Jason Bredle has published three books and three chapbooks, his poems have also appeared in journals such as Denver Quarterly and in anthologies. Mr. Bredle lives in Chicago and works in the patient-reported outcomes translation field. His fourth book, Carnival, has been published by The University of Akron Press in 2012 and encompasses a tilting and revolving world of animals, humans, and unusual encounters such as finding tiny people and towns in his bathtub. It is an entertaining read and I am happy to share below:
Suburban Love Song
Suddenly you realize you’re in the middle of it and it’s heartbreaking. You get a telephone call from yourself in the future telling you to run. All I want to know is if you’re mad at me. If I could, I’d tattoo your name on my skeleton. I love to look outside. I love to be outside. I love when you touch the back of my head. I love when you hold me in your arms. I hope summer never ends. It’s twilight. I hear children playing. I hear sprinklers, a lawn mower. Airplanes descend over the backyard onto the nearby runway. This is where we live. Hell at its most tranquil. To flee is life. To linger is death. The only thing wrong with this picture is everything. It’s the eve of a hostage situation. Will you do one thing for me tonight? Will you put on your favorite dress and sit with me?
This poem is one of the more “concrete” ones in the selection and I like it selfishly because I’ve been in search of a house to move into and I wonder with each house how I will really feel about it in the future. In this prose piece there is a telephone call from the future saying to run and if only that could happen for all of us. I love that the neighborhood is painted in the typical suburban light and then you find out airplanes land nearby and it is described as “Hell at its most tranquil” which sounds lovely and heartbreaking to me all at the same time. It’s a wonderful poem about life and living in a neighborhood and taking in the sounds and wondering about the present and the future.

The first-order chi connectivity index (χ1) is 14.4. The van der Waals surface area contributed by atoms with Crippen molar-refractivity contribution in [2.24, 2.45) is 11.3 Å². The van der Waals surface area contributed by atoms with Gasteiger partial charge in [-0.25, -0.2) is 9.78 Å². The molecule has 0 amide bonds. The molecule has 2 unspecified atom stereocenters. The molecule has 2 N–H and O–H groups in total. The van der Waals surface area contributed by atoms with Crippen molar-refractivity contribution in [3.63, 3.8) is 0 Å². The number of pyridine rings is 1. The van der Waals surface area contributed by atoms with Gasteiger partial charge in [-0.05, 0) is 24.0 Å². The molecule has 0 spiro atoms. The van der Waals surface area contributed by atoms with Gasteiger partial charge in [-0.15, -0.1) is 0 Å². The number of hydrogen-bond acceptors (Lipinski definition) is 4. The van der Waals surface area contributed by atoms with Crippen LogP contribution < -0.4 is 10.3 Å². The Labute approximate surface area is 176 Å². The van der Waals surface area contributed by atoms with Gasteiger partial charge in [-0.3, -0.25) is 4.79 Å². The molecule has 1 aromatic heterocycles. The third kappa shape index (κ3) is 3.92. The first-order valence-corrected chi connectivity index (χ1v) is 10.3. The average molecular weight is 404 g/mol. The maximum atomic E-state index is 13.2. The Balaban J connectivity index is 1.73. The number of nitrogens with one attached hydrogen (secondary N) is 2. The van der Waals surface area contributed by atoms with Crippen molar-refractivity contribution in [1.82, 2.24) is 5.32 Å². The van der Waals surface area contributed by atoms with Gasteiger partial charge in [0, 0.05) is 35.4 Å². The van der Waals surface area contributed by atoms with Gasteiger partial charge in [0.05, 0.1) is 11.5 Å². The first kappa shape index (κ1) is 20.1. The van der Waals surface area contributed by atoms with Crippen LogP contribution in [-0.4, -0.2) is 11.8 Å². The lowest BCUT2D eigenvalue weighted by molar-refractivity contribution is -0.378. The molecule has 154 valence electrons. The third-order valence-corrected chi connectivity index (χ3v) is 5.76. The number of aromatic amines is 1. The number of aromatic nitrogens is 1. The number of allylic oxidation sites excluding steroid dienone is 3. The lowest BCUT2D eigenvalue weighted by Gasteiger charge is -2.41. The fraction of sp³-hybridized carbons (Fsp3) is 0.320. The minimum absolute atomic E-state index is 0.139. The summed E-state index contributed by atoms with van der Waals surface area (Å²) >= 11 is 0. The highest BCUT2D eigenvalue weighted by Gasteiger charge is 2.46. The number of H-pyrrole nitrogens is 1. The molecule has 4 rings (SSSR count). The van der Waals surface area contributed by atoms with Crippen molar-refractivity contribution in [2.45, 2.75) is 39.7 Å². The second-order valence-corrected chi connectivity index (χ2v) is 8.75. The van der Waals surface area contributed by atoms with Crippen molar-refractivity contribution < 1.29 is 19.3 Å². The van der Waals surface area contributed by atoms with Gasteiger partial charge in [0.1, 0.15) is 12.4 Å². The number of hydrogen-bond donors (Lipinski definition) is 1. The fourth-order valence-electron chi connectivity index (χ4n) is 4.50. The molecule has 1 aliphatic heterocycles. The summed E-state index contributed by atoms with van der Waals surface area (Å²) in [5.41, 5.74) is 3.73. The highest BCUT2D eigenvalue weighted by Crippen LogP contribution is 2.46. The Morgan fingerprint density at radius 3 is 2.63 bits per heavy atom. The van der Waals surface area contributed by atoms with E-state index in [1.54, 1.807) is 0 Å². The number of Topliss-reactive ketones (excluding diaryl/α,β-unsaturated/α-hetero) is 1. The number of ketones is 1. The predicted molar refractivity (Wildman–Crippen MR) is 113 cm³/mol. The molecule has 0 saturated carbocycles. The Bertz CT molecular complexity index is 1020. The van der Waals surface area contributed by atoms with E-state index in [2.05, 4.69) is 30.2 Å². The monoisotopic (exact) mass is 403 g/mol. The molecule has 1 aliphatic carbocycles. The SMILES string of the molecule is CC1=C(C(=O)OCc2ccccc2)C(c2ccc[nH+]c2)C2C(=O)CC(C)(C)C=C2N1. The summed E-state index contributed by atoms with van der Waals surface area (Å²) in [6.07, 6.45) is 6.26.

Tiny Hurricane Season
My bathtub’s fishing industry has created a tiny community. They call themselves Tinyville. I’m a little disappointed, but I guess it’s the best they could do. At least they’re not like those dumb fucks in Tubtown. I know it sounds mean, but Tubtowners are a new breed of idiot. Yet they’re strong and athletic, which is why the Tubtown Tiny Champs continue to dominate the tiny baseball circuit. They destroyed the Kansas City Tiny Monarchs 13-3 last night. Did you see the game? I like to watch Tubtowners celebrate their success of their team and revel in their stupidity. They’re nothing like the citizens of Tinyville. Tinies are hard working, proud, and they’ve created a striking image of me that they worship, though I have no control over their lives. And that’s the thing. That’s why I’m so nervous about the upcoming tiny hurricane season.
This poem reminds me of the wild imagination I had as a child, that a whole world would exist in a bathtub and that its occupants might worship the giant that enters their world from time to time. It could also easily be a reference to God standing off to the side and watching the world at large unfold and not being able to do anything about the world’s surroundings, environment, and its creatures. Either way it is an entertaining poem that gets my imagination reeling again.
You forget so much, and it makes me sad. I like holding your hand on the Ferris wheel because it makes you happy. There’s one little dude in the Gravitron. A girl with a bloody nose is escorted from the Himalaya. Do you like corndogs? I’m committed to living and dying in the fast lane. I want to lose my wallet on the Hellbender while the operator enjoys a fried chicken dinner with a side of baked beans and coleslaw. I want to win an enormous stuffed pig and save the lives of hundreds of goldfish. Everywhere there are lights and music and children with blue lips. Have you ever wondered what it’s like to bury yourself in candy? I’m a little paranoid. If only I knew that in a few months we’ll never speak again. Now it’s the time to celebrate—wear white all week, wear red all weekend. After I die, I want my friends to take my corpse to all my favorite places. I want them to begin at the carnival.
This poem strikes me because I love carnivals and all the colors, lights, people. The view from the Ferris wheel is typical of what I’ve often seen, and the fact that the poet has someone he cares about by his side only to lose them later begs the question of what happened? As a reader, I search for some clue but there is none, just the idea of living in the moment, watching the children with blue lips and wondering about burying yourself in candy. The end makes me think of the movie Weekend at Bernie’s, since the writer wants his corpse, not ashes, brought to his favorite places. Plenty of visual moments in this piece which make my imagination soar again.
If you enjoyed this sample you may order a copy of Carnival by Jason Bredle in paperback for $14.95 at:
Thanks always for reading, please click in again tomorrow…